A good vocabulary is an important tool for any writer. It does not matter whether you are a novelist, a journalist, a prolific letter writer, a poet or a blogger….. you need words.
Most people have a much larger vocabulary than they realise, apparently we all know about 40,000 words. But, we don´t use all of them regularly; some people seem to manage with very few in use. Teenagers for example seem to have a language of their own at a certain stage of their development that consists largely of grunts!
Most of the words we know, we hardly ever use and 50% of what most people say and write is made up of a tiny stock of the most commonly used words, as few as about 100, such as ‘the’, ‘because’, ‘have’, ‘was’! A wider vocabulary, used confidently can certainly make your writing more interesting
Solitary people do not have opportunities to use or expand their vocabulary through discussion. Even if they read and/or watch television quite a bit, they miss the interaction which is so important. Using words is the best way to familiarise yourself with them.
Talking is not just a way of expressing thoughts, it is a way of formulating them. Conversation is virtually ‘thinking out loud’. Discussing or arguing forces you to order your ideas, find the best way to explain them and you need a wide vocabulary to do it.
Writing is a little different, you do have time to use a thesaurus if you want to choose the best word and are not happy with the first one that comes to mind!
Expanding your vocabulary increases your word power so that you are able to express yourself more powerfully, more precisely and subtly.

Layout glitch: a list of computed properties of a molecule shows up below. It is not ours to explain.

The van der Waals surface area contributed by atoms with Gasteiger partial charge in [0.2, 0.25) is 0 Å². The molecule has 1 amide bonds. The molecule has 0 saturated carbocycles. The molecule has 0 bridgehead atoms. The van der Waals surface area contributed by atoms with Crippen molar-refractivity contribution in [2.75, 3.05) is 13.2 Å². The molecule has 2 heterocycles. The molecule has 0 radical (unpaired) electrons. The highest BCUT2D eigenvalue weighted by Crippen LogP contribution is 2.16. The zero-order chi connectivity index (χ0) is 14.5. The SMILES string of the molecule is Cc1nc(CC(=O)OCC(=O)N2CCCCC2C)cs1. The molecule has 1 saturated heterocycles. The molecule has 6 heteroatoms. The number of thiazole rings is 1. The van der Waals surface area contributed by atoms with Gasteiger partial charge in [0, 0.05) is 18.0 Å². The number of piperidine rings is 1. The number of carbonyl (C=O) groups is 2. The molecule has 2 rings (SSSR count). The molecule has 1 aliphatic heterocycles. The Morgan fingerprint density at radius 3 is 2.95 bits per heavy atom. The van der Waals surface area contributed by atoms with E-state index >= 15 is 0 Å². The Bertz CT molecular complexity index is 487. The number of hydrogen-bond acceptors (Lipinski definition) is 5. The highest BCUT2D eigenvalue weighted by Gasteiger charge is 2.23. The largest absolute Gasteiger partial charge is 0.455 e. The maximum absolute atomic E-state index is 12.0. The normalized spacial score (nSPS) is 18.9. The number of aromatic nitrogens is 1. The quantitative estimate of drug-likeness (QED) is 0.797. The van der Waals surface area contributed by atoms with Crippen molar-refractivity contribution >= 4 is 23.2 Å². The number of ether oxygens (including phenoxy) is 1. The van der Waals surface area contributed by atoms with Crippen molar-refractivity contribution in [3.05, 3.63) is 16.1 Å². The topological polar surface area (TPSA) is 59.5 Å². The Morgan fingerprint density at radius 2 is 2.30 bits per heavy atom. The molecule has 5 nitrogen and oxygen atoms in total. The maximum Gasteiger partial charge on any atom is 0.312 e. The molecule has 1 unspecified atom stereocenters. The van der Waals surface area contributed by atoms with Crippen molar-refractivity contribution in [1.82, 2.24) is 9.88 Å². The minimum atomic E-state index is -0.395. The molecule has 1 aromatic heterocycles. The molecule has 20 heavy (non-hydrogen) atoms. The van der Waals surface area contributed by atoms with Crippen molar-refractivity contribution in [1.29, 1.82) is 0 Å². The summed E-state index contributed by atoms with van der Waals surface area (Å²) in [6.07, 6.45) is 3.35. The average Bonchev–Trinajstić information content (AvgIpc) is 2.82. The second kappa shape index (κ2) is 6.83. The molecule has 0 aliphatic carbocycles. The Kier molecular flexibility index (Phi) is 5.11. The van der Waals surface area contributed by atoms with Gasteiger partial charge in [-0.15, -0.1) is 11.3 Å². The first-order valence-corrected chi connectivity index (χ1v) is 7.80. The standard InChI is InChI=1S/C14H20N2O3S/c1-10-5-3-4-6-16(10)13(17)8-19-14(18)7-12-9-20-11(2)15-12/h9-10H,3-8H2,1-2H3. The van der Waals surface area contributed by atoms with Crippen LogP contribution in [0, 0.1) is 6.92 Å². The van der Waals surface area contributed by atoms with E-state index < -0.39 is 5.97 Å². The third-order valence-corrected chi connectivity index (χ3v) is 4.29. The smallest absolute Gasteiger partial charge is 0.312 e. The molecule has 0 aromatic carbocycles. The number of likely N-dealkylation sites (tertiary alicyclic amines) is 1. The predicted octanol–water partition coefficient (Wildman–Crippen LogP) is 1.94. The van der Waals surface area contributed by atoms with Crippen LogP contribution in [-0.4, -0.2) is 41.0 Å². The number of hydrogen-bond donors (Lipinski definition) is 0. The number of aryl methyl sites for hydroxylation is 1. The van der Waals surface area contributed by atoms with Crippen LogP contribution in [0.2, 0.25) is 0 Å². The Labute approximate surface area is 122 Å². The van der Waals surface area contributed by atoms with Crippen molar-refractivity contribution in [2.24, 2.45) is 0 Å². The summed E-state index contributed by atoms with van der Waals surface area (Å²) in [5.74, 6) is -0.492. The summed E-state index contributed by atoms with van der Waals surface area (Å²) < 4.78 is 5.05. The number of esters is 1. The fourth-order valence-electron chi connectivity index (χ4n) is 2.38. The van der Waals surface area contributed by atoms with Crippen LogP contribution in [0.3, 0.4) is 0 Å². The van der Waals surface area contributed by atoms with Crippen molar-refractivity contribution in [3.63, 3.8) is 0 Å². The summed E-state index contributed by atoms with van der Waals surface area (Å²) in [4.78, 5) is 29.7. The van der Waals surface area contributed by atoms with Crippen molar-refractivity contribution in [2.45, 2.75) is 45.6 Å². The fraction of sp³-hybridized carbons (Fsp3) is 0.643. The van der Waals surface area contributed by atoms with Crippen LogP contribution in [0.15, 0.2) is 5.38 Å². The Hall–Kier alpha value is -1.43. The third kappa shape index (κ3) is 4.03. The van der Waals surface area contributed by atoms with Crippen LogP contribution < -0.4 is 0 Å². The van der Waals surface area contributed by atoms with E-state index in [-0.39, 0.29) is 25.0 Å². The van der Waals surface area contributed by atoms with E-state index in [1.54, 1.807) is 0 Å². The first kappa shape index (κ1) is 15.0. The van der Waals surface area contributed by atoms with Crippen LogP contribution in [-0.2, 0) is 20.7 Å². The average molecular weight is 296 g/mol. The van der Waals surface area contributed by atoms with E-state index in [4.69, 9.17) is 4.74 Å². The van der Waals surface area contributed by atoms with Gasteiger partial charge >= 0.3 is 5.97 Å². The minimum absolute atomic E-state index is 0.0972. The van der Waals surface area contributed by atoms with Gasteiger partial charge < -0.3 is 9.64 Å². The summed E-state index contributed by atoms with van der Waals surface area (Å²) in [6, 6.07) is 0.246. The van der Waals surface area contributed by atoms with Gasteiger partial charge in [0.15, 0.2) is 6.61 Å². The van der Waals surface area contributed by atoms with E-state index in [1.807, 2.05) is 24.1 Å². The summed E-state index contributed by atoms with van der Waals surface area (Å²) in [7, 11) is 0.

It also means you understand more of what you hear and read and helps you to think more clearly.
Crosswords, puzzles, word games such as Scrabble and Boggle are all fun ways to use and explore your vocabulary.
Reading is also invaluable, but many people read a lot and yet their vocabulary hardly improves. The main reason for this is that people often read only within their familiar comfort zone. They take the same newspaper every day, read the same magazines and the same genre of fiction…..
A good way to break this habit with books is to join a Book Club. Members so often say, ‘I would never have chosen this book but I am so glad I read it.’ People who never read biographies will sometimes be asked to do so, for example. Stretching yourself to read something totally different automatically exposes you to new, or less familiar vocabulary. Analysing and discussing the books makes you think and appreciate the layers of meaning, the skills of the writers and the variety of work available. If you want to write, never underestimate the value of reading and talking.
Sharing your experience of a book will enable you to see it from different perspectives and will encourage you to read with more depth and interest.
Also you find yourself meeting and talking to new people, with new ideas, new expressions, bits if dialect….. For a writer it is all source material but found in the most palatable, natural and enjoyable way.
(Category: Advice and Information) Blog 4